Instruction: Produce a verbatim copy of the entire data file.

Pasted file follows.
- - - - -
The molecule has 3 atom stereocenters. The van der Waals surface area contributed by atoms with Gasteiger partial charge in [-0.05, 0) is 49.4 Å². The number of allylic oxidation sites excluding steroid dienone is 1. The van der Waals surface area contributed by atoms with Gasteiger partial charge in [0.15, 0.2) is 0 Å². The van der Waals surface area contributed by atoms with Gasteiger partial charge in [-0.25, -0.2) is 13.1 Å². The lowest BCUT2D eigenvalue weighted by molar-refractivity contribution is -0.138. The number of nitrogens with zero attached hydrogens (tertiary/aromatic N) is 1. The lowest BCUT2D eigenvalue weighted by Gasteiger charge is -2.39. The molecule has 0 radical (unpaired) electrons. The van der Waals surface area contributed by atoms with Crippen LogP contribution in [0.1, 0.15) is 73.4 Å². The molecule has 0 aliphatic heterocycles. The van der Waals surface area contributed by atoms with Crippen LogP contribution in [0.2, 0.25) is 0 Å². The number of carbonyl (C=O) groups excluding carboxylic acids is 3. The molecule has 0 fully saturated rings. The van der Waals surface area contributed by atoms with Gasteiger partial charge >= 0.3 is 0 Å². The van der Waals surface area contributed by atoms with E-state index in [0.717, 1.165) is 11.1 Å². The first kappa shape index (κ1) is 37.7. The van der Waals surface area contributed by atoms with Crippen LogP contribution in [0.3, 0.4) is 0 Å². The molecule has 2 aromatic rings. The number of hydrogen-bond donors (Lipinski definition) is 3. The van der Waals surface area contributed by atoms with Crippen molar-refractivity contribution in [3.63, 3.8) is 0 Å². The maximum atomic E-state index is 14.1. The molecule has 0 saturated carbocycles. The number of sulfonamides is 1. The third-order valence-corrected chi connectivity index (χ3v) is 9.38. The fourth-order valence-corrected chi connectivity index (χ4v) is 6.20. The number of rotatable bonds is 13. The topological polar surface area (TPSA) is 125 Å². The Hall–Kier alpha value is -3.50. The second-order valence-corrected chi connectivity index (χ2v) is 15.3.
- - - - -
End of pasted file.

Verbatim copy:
The molecule has 3 atom stereocenters. The van der Waals surface area contributed by atoms with Gasteiger partial charge in [-0.05, 0) is 49.4 Å². The number of allylic oxidation sites excluding steroid dienone is 1. The van der Waals surface area contributed by atoms with Gasteiger partial charge in [0.15, 0.2) is 0 Å². The van der Waals surface area contributed by atoms with Gasteiger partial charge in [-0.25, -0.2) is 13.1 Å². The lowest BCUT2D eigenvalue weighted by molar-refractivity contribution is -0.138. The number of nitrogens with zero attached hydrogens (tertiary/aromatic N) is 1. The lowest BCUT2D eigenvalue weighted by Gasteiger charge is -2.39. The molecule has 0 radical (unpaired) electrons. The van der Waals surface area contributed by atoms with Crippen LogP contribution in [0.1, 0.15) is 73.4 Å². The molecule has 0 aliphatic heterocycles. The van der Waals surface area contributed by atoms with Crippen LogP contribution in [0.2, 0.25) is 0 Å². The number of carbonyl (C=O) groups excluding carboxylic acids is 3. The molecule has 0 fully saturated rings. The van der Waals surface area contributed by atoms with Gasteiger partial charge >= 0.3 is 0 Å². The van der Waals surface area contributed by atoms with E-state index in [0.717, 1.165) is 11.1 Å². The first kappa shape index (κ1) is 37.7. The van der Waals surface area contributed by atoms with Crippen LogP contribution in [0.3, 0.4) is 0 Å². The molecule has 2 aromatic rings. The number of hydrogen-bond donors (Lipinski definition) is 3. The van der Waals surface area contributed by atoms with Crippen molar-refractivity contribution in [3.63, 3.8) is 0 Å². The maximum atomic E-state index is 14.1. The molecule has 0 saturated carbocycles. The number of sulfonamides is 1. The third-order valence-corrected chi connectivity index (χ3v) is 9.38. The fourth-order valence-corrected chi connectivity index (χ4v) is 6.20. The number of rotatable bonds is 13. The topological polar surface area (TPSA) is 125 Å². The Hall–Kier alpha value is -3.50. The second-order valence-corrected chi connectivity index (χ2v) is 15.3.